Relationship Constraints in DBMS –
There are three Types of Relationship Constraints-
- Structural Constraints
- Participation Constraints
- Cardinality Ratio
- Overlap Constraints
- Covering Constraints
Structural Constraints are applicable for binary relationships and
Overlap and Covering Constraints are applicable for EERD(Extended ER Diagrams).
Participation (or) Optionality Constraints-
Participation concerns with the involvement of entities in a relationship. It specifies whether the existence of an entity depends on another entity. There are two types of Participation Constraints –
- Total/Mandatory Participation
- Partial/Optional Participation
Notations of Different Types of Participation In ER Diagram –
Total/Mandatory Participation or Existence Dependency-
Participation is said to be total if every entity in E participates in atleast one relationship in R (or) every entity in entity set must depend on another entity. For example, every department will have a startup date as a department was created on that startup date (SINCE ATTRIBUTE of MANAGE relationship). and that department is being handled from that date through a Manager. So, the participation of DEPARTMENT entity in the “MANAGE” relationship type is total.
Total Participation is also known as Existence Dependency.
In ER Diagram, it is represented as a Double Line, connecting the participating entity to the relationship.
Participation is said to be partial if only some entities in E participate in relationships in R (or) some entities in entity set are depend on some another entities in entity set. For example, It is not necessary that all employees manage some department Because all employees may not be the Manager . So the participation of “EMPLOYEE” entity in the “MANAGES” relationship type is partial.
Cardinality expresses the number of entities to which another entity can be associated via a relationship set (or)
It specifies the number of relationship instances that an entity can participate in a relation set.
There are 4 types of Cardinality Ratios :
- One-to-One Cardinality (1:1)
- One-to-Many Cardinality (1:m)
- Many-to-One Cardinality (m:1)
- Many-to-Many Cardinality (m:n)
Notations of Different Types of Cardinality In ER Diagram –
One-to-One Cardinality (1:1) –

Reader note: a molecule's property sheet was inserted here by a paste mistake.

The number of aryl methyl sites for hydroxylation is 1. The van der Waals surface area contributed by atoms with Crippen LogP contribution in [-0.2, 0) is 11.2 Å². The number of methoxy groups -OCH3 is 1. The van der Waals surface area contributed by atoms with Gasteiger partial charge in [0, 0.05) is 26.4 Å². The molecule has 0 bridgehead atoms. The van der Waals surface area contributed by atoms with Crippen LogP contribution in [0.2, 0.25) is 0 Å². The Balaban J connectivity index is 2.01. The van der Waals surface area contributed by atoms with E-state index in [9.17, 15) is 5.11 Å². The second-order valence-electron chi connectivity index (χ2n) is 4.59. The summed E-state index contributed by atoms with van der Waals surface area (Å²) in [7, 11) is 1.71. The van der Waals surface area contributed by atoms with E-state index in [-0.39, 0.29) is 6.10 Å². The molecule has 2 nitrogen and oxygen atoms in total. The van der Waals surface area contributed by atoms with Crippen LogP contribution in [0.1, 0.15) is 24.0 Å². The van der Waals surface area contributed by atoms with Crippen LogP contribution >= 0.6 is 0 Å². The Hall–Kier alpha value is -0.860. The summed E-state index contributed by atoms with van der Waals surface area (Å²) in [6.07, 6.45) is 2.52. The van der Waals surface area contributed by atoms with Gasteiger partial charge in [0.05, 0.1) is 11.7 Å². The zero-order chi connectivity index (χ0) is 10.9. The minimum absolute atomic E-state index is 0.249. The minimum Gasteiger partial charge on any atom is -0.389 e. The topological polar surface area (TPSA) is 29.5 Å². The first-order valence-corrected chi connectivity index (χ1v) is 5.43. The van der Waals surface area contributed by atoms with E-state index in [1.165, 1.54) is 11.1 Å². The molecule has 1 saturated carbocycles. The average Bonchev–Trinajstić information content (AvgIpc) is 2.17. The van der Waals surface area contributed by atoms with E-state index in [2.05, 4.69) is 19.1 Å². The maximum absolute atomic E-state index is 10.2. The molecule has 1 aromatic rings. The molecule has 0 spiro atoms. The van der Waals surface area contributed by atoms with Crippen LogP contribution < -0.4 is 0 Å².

An entity in set A is associated with atmost one entity in B, and an entity in B is associated with atmost one entity in A. This type of cardinality is referred as one to one Cardinality.
For example, an Employee as a Manager manage only one Department and the vice versa is also true as a department have only one Manager
Create Table MANAGE ( SSN varchar(10), DNO varchar(15), Primary key(SSN), Foreign Key(SSN) ........., Foreign Key(DNO) ........., );
Candidate Keys of "MANAGE" relationship - SSN,DNO
One to Many Cardinality (1:M) –
An entity in A is associated with any number (0 or more) with an entity B, but a entity in B, however can be associated with atmost one entity in A. For example, An employee as a Manager can manage more than one Department.
Create Table MANAGE ( SSN varchar(10), DNO varchar(15), SINCE date, Primary key(DNO), Foreign Key(SSN) ........., Foreign Key(DNO) ........., );
Candidate Keys of "MANAGE" relationship - DNO
Many to One Cardinality (M:1) –
An entity in A is associated with atmost one entity in B. An entity in B, however, can be associated with any number (0 or more) of entities in A. For example, An Employee can work only for one Department, But each Department can have 0 or more employees.
Create Table WORKS_ON ( SSN varchar(10), DNO varchar(15), SINCE date, Primary key(SSN), Foreign Key(SSN) ........., Foreign Key(DNO) ........., );
Candidate Keys of "WORKS_ON" relationship - SSN
Many to Many Cardinality (M:N) –
An entity in A is associated with any number (0 or more) of entities in B, and an entity in B is associated with any number( 0 or more) of entities in A. For example, An Employee can works on several Projects and a Project may have several Employees.
Create Table WORKS_ON ( SSN varchar(10), DNO varchar(15), SINCE date, Primary key(SSN,DNO), Foreign Key(SSN) ........., Foreign Key(DNO) ........., );
Candidate Keys of "WORKS_ON" relationship - SSN PID
Some Points regarding Cardinality and Participation –
1. Minimum Cardinality = 0, for partial participation and equal to 1 for total participation. 2. Maximum Cardinality = n, if one entity occurrence relates to multiple entity occurrences. 3. Minimum Cardinality give partial or total participation. 4. Maximum Cardinality give the maximum number of entities that is related to.
Relation Between Cardinality and Joins
Cardinality means it is a relation between tables using joins which tells that how many rows of one table will match with rows in other tables when these tables are joined.
In other words Relationships between the tables define Cardinality while explaining how each table links to the other.
Consider the two tables Consumer(custID) and Bill(BID, FK_custID). Each consumer pays the electricity bill every month. So, a customer will be associated with 12 bills after one year. It means there is one to many relationship between consumer and the bills he paid. In this case, the cardinality is defined from primary key of the Customer table(PK_Custid) to the foreign key (FK_Custid) of the Bill table.
The number of same rows in both the tables depends upon which join is used.
|Types of Relationships in ER Diagram||Entity and its Types|
Incoming search terms:
- structural constraints in dbms
- mapping constraints
- mapping constraints in dbms
- structural constraints in database
- structural constraints
- structural constraints definition in dbms
- roles and structural constraints in dbms
- mapping constraint in dbms
- mapping in dbms with example
- structural constraints dbms